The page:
Being a chemist. Oops, science is POWERFUL!

ENGL 390, 390H, and (sometimes) 398V  Class Journal


Friday: ABT and rain gardens

From Randy Olson's twitter feed this ABT critique of the mission statement for upcoming Science March.

Audience scenario for this memo: Here is Jane, our boss. She asked for the memo at the end of our last staff meeting. 

irst up! What is a memo?  

 By the way, the OWL website at Purdue is a fabulous resource for writing. Memos also have a standard format:  See the image to the left.  Also, look at the email heading in your software.  This electronic message is based on the memo format.  Bonus question:  what is the difference, traditionally, between a memo and a letter.

Topic Sentences: A list of qualities for you to strive for


  • Usually a short direct sentence (think announcement)
  • Signals the topic in the paragraph (think preview)
  • Hooks the reader by 1) raising a question or 2) provoking thought
  • Can be placed anywhere, but early on in the paragraph is the best default strategy for most professional documents; in other words, at the beginning of the paragraph
  • Contains an element of transition from the previous paragraph


Note:  topic sentences can be implied in tightly coherent prose (for now, leave this subtle technique to the professionals!)

Let's look at examples of topic sentences useful in the rain garden memo:

Rain gardens, or bioretention ponds, are a kind of low impact development.  Low impact development....

Rain gardens have two components:  layers of percolation material and carefully chosen plants.

Rain gardens protect the local environment by absorbing water run-off from impervious surfaces and by sequestering pollutants.

Dr. Allen Davis studies rain garden effectiveness.  Davis, a civil engineering professor, has been studying bioretention for more than twenty years.

Let's also think about sentences generally.  General advice to you?  Write shorter sentences than those you are familiar with in literature and many of your textbooks. 

Now, let's think about sentences: 

Sentence Patterns

Buffy and Sentences

Pitch the Verb

And, on to paragraphs:

Paragraph Definition: think Architectures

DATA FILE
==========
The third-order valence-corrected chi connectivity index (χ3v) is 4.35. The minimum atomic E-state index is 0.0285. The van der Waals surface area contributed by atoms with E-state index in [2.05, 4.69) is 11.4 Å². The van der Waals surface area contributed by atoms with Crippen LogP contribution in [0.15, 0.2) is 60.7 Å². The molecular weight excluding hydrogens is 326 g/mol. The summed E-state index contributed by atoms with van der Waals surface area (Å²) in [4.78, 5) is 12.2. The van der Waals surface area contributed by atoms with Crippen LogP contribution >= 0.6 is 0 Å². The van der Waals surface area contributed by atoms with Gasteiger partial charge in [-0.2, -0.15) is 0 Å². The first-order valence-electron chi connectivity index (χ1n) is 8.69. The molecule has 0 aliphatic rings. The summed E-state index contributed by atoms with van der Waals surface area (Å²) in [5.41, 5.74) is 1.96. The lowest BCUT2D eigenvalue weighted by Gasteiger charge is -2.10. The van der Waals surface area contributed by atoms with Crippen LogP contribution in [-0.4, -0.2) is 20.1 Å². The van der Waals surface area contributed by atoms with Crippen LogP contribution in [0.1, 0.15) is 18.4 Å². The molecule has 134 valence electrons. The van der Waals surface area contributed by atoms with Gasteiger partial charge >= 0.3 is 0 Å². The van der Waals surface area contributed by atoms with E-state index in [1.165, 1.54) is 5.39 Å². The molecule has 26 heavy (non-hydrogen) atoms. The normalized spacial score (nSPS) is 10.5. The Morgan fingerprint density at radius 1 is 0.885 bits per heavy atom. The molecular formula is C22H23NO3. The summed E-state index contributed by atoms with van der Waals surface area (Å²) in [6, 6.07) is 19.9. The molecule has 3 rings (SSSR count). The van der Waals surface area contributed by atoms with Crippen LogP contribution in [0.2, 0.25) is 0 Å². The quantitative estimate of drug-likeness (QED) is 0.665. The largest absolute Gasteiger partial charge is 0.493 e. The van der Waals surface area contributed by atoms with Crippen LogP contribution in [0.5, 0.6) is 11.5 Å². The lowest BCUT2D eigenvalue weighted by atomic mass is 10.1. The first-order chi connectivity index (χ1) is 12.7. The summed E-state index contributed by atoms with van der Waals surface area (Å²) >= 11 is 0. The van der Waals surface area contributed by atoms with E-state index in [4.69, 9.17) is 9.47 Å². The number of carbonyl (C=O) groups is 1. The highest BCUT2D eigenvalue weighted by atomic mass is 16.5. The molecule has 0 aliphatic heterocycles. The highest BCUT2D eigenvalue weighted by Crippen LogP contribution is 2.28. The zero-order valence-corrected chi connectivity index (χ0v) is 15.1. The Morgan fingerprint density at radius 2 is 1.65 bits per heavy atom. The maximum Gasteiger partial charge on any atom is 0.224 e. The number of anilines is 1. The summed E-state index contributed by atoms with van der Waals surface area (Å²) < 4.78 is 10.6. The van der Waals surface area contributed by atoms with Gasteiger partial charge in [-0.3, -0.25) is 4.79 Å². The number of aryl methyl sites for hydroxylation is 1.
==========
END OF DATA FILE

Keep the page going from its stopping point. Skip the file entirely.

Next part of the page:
Paragraph Types

Posted on Friday, February 3, 2017 at 07:54AM by Registered CommenterMarybeth Shea | CommentsPost a Comment

For Friday

Some preparatory readings.

  • Whiteside article about scientific writing, focus on IMRAD article
  • Washington Post news article about federal employee responses to Trump Administration
  • Poke around on Twitter for "alt,"rogue," and "ungagged" federal accounts (spend 15 minutes)


Posted on Wednesday, February 1, 2017 at 08:00AM by Registered CommenterMarybeth Shea | CommentsPost a Comment

Welcome to ENGL 390

for spring 2017.  Here are the readings for the first week.

John Bohannon (molecular biology)

  • Created “Dance Your PhD” contest (exercise in public audience communication). Here is the 2016 winning piece on biomedical invention. He explains more about why dance as a “text” for communicating complexity to lay people in this >

  • TED method on a talk using dancers instead of Power Point (Here is the talk, in 11 minutes)

  • Blogs at Science Magazine, including this really important fake paper experiment that exposed trouble in peer review/open access publishing.


Katharine Hayhoe  (atmospheric scientist)

  • Part of her public communication of science is to reach a resistant audience about climate change. She uses many venues, including Youtube and Vimeo, as well as an excellent

  • facebook page. Heyhoe really understands her audience, which is why she is rather successful in keeping this conversation civil and ongoing.

  • Her “Global Weirding” YouTube channel is a series worth looking at.   

  • Read more about her work at the Slate Bad Astronomer blog by scientist Phil Plait.


Randy Olson (marine biologist and filmmaker)


Posted on Wednesday, January 25, 2017 at 07:34AM by Registered CommenterMarybeth Shea | Comments Off

Last day! Thinking about titles

Your title should reflect the scope of your content and address the audience. 

In class, I will note the chief lapses in documents at the end of the semester:

  • poor citation (please, seriously, do this well, with either formal citation as fits your field or natural language citation.  Some documents will use a combination of citation. For some of you, hyperlinks are a support to citation as well as courtesy to readers)
  • document is out-of-control, in size.  You should have scoped that with me over the last two weeks.
  • not adding the additional sources -- say two or three -- that you need to complete the argument.  You do not need to annotate new sources.
  • making claims without evidence.  Support your document with the logos of evidence, including cases (these also invoke the subtle but powerful pathos of storytelling.
  • changing your document without tell me.

Please, include your final audience analysis on the front of the document.  You can combine this with the cover sheet, if you like.

I would also like you to underline (pen or pencil) your thesis or problem statement.  This way, I am helped to see what you are doing NOW in this document, as this project has evolved.

Office hours this week:

Monday 12-12:45

Tuesday, Wednesday, Thursday, Friday 11-1

Monday, December 19:  11-3.  I leave at 3 with all the folders, to go home and grade.









Posted on Monday, December 12, 2016 at 07:32AM by Registered CommenterMarybeth Shea | CommentsPost a Comment

Last small assignment -- Abstract and reader's response

Post here, by midnight.

Pay attention to citation style: one through the document or changes in the document.

Range is formal -- author-date parenthetical citation -- to less formal -- natural language citation.

If you will use hyperlinks for a web-based document, see me.


Posted on Friday, December 9, 2016 at 09:24AM by Registered CommenterMarybeth Shea | CommentsPost a Comment